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  1. Norman Fenton, Martin Neil & David A. Lagnado (2013). A General Structure for Legal Arguments About Evidence Using Bayesian Networks. Cognitive Science 37 (1):61-102.
    A Bayesian network (BN) is a graphical model of uncertainty that is especially well suited to legal arguments. It enables us to visualize and model dependencies between different hypotheses and pieces of evidence and to calculate the revised probability beliefs about all uncertain factors when any piece of new evidence is presented. Although BNs have been widely discussed and recently used in the context of legal arguments, there is no systematic, repeatable method for modeling legal arguments as BNs. Hence, where (...)
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  2. Jr: Henry E. Kyburg (1990). Probabilistic Inference and Probabilistic Reasoning. Philosophical Topics 18 (2):107-116.
  3. Stephen Leeds (1994). A Note on Pollock's System of Direct Inference. Theory and Decision 36 (3):247-256.
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  4. Thomas Lukasiewicz (2005). Nonmonotonic Probabilistic Reasoning Under Variable-Strength Inheritance with Overriding. Synthese 146 (1-2):153 - 169.
    We present new probabilistic generalizations of Pearl’s entailment in System Z and Lehmann’s lexicographic entailment, called Zλ- and lexλ-entailment, which are parameterized through a value λ ∈ [0,1] that describes the strength of the inheritance of purely probabilistic knowledge. In the special cases of λ = 0 and λ = 1, the notions of Zλ- and lexλ-entailment coincide with probabilistic generalizations of Pearl’s entailment in System Z and Lehmann’s lexicographic entailment that have been recently introduced by the author. We show (...)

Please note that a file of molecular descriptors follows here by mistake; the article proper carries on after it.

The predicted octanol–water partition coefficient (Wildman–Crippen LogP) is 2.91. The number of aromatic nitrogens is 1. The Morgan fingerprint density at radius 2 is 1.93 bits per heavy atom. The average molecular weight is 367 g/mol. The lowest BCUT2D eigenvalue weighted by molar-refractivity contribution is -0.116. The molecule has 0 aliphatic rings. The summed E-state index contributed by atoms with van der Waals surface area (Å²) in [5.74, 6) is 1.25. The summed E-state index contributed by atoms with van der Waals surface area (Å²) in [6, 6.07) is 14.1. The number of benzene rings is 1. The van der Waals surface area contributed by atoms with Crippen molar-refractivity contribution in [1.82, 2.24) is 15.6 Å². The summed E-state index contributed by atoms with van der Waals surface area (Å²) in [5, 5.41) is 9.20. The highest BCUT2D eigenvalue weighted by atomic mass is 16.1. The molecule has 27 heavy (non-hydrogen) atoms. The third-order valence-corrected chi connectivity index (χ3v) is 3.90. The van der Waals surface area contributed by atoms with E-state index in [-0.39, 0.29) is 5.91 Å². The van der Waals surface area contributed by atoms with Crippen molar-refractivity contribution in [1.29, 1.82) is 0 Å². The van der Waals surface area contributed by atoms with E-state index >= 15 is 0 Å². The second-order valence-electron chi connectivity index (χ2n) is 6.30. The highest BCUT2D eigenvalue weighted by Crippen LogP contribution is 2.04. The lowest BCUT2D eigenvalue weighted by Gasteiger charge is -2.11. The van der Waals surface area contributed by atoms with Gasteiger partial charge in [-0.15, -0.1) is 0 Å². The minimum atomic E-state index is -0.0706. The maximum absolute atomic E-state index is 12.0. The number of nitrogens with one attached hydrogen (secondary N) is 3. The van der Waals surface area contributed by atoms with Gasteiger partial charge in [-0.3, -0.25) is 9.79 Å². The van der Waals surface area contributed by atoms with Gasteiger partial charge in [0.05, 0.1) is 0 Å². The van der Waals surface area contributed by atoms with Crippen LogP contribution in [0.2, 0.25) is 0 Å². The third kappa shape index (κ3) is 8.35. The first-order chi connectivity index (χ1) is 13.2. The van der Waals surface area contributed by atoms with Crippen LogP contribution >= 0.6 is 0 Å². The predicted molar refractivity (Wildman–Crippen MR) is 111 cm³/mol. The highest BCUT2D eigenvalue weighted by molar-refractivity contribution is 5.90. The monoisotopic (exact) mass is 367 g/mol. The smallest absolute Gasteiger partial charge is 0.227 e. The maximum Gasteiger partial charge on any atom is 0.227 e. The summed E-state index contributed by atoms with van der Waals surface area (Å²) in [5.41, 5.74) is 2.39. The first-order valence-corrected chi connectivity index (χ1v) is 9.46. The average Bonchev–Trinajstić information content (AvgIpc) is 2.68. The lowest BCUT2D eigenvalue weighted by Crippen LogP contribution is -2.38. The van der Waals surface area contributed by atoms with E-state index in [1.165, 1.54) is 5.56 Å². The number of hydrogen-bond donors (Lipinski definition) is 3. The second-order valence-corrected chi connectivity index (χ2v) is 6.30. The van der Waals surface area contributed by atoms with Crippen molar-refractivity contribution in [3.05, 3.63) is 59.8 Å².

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  5. Andrés Páez (2006). Explanations in K: An Analysis of Explanation as a Belief Revision Operation. Athena Verlag.
    Explanation and understanding are intimately connected notions, but the nature of that connection has generally not been considered a topic worthy of serious philosophical investigation. Most authors have avoided making reference to the notion of understanding in their accounts of explanation because they fear that any mention of the epistemic states of the individuals involved compromises the objectivity of explanation. Understanding is a pragmatic notion, they argue, and pragmatics should be kept at a safe distance from the universal features of (...)
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  6. Niki Pfeifer (2013). The New Psychology of Reasoning: A Mental Probability Logical Perspective. Thinking and Reasoning 19 (3-4):329-345.
  7. Guy Politzer & Laure Carles (2001). Belief Revision and Uncertain Reasoning. Thinking and Reasoning 7 (3):217 – 234.
    When a new piece of information contradicts a currently held belief, one has to modify the set of beliefs in order to restore its consistency. In the case where it is necessary to give up a belief, some of them are less likely to be abandoned than others. The concept of epistemic entrenchment is used by some AI approaches to explain this fact based on formal properties of the belief set (e.g., transitivity). Two experiments were designed to test the hypothesis (...)
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  8. Raghav Ramachandran, Arthur Ramer & Abhaya C. Nayak (2012). Probabilistic Belief Contraction. Minds and Machines 22 (4):325-351.
    Probabilistic belief contraction has been a much neglected topic in the field of probabilistic reasoning. This is due to the difficulty in establishing a reasonable reversal of the effect of Bayesian conditionalization on a probabilistic distribution. We show that indifferent contraction, a solution proposed by Ramer to this problem through a judicious use of the principle of maximum entropy, is a probabilistic version of a full meet contraction. We then propose variations of indifferent contraction, using both the Shannon entropy measure (...)
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